Contra Costa Board of Supervisors Passes Resolution Supporting Exoneration of Port Chicago 50

"We're not going to stop until this happens."

On October 11, 2022, California's Contra Costa Board of Supervisors passed a resolution supporting local, state, and federal efforts to exonerate the sailors wrongfully convicted of mutiny following the Port Chicago disaster of 1944.

East Bay Regional Park District's Director Beverly Lane, whose Board of Directors approved the naming of Thurgood Marshall Regional Park – Home of the Port Chicago 50, was at the meeting to make a statement:

  • "East Bay Regional Park is really proud to say that we have 2500 acres of the former Naval Weapons Station which will become the Thurgood Marshall Regional Park – Home of the Port Chicago 50.

    We are pleased to say we have plans for a visitor center which will be a spot where people can meet before they go to the [National Park Service's Port Chicago National Memorial] Naval Magazine and which will also convey this story to the public for many, many years to come. On behalf of the Park District and the National Park Service, we appreciate this resolution and all of us hope the exoneration happens sooner than later."

District 3 Supervisor Diane Burgis spoke on the subject of exoneration:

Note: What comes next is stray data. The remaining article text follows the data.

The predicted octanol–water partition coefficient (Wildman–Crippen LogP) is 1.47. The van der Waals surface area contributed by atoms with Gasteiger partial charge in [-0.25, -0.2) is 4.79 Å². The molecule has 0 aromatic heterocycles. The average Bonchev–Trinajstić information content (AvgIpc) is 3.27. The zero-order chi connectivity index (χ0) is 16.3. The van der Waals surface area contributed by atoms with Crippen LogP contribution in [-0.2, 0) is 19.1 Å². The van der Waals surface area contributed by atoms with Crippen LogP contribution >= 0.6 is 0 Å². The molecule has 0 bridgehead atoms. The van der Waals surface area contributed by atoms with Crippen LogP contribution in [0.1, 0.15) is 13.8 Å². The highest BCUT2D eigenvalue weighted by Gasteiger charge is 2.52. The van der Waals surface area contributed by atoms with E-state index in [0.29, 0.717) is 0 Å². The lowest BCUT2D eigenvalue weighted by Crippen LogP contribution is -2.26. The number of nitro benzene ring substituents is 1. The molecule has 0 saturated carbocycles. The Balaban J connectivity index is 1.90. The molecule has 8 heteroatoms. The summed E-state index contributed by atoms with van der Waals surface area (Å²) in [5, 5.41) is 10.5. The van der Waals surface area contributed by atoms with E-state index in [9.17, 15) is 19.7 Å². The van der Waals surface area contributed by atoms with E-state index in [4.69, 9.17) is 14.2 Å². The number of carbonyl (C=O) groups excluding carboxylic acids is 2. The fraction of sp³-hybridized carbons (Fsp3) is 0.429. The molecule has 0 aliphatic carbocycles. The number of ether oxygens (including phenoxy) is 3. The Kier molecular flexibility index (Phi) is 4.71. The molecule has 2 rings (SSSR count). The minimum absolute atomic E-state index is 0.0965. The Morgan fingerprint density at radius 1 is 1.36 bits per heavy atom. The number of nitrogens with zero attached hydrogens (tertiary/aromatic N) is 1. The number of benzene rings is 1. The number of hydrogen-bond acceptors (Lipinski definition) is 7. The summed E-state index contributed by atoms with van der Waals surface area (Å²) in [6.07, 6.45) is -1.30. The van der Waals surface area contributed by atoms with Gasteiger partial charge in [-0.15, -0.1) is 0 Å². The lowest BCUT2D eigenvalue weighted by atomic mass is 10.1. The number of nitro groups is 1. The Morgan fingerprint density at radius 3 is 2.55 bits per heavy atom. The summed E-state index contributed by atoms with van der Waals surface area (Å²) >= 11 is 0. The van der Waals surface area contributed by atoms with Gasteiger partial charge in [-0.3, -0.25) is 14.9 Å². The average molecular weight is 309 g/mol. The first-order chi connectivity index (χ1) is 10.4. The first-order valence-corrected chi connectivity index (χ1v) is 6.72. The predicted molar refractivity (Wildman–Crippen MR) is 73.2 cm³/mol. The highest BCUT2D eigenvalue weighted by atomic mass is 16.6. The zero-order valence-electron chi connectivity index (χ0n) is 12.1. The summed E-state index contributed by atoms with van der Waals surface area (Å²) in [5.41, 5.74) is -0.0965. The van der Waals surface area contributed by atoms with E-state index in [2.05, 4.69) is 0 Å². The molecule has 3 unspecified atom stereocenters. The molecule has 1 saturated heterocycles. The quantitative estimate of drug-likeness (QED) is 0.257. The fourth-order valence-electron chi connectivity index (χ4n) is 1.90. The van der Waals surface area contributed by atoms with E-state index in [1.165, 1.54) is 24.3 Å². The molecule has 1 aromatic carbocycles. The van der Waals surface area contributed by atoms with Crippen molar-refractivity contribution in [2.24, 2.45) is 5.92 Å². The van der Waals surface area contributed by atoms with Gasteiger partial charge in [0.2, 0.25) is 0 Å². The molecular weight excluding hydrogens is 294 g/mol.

• "320 souls lost their life and it is just outrageous that it is taking so long for this to happen. We are all united on this and for those fifty men who were not only doing that hard work and survived but they were willing to step up and say this is not okay. The bravery and the courage and the hard work that it took to stand up for that and then to live the rest of your life knowing that you were not exonerated. That's heartbreaking. It's just very unfair.

    I want to thank Congressman [Mark] DeSaulnier and Congressman [George] Miller for sticking with this because we're not going to stop until this happens."

District 3 Supervisor John Gioia on U.S. Congressmember Mark DeSaulnier's exoneration measure in U.S. Congress:

  • "The U.S. House passed the resolution, but the story is the U.S. Senate pulled it out. I mean, think about that. The Senate amended the bill to pull out the exoneration resolution. To me that is a pretty clear statement that some folks are still not willing to recognize the harm and racism that existed and, frankly, continues to exist. The fact that the Senate would pull out this resolution is a commentary on the state of affairs, still, of this country." ⋆